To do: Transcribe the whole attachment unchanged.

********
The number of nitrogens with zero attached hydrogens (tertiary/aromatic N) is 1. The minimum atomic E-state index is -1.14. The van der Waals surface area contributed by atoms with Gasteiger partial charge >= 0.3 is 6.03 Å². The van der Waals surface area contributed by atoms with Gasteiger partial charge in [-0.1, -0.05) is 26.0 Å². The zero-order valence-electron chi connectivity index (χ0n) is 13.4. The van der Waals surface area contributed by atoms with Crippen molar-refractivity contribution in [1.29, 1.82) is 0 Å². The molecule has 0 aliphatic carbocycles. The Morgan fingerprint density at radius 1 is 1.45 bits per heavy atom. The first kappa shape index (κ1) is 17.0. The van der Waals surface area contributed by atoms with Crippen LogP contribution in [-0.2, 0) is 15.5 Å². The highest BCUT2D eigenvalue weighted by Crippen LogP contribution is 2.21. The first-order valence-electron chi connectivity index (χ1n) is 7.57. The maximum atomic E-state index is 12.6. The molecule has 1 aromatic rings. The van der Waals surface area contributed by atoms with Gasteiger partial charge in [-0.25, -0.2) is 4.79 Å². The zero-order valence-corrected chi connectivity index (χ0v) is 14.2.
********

The number of nitrogens with zero attached hydrogens (tertiary/aromatic N) is 1. The minimum atomic E-state index is -1.14. The van der Waals surface area contributed by atoms with Gasteiger partial charge >= 0.3 is 6.03 Å². The van der Waals surface area contributed by atoms with Gasteiger partial charge in [-0.1, -0.05) is 26.0 Å². The zero-order valence-electron chi connectivity index (χ0n) is 13.4. The van der Waals surface area contributed by atoms with Crippen molar-refractivity contribution in [1.29, 1.82) is 0 Å². The molecule has 0 aliphatic carbocycles. The Morgan fingerprint density at radius 1 is 1.45 bits per heavy atom. The first kappa shape index (κ1) is 17.0. The van der Waals surface area contributed by atoms with Crippen LogP contribution in [-0.2, 0) is 15.5 Å². The highest BCUT2D eigenvalue weighted by Crippen LogP contribution is 2.21. The first-order valence-electron chi connectivity index (χ1n) is 7.57. The maximum atomic E-state index is 12.6. The molecule has 1 aromatic rings. The van der Waals surface area contributed by atoms with Gasteiger partial charge in [-0.25, -0.2) is 4.79 Å². The zero-order valence-corrected chi connectivity index (χ0v) is 14.2.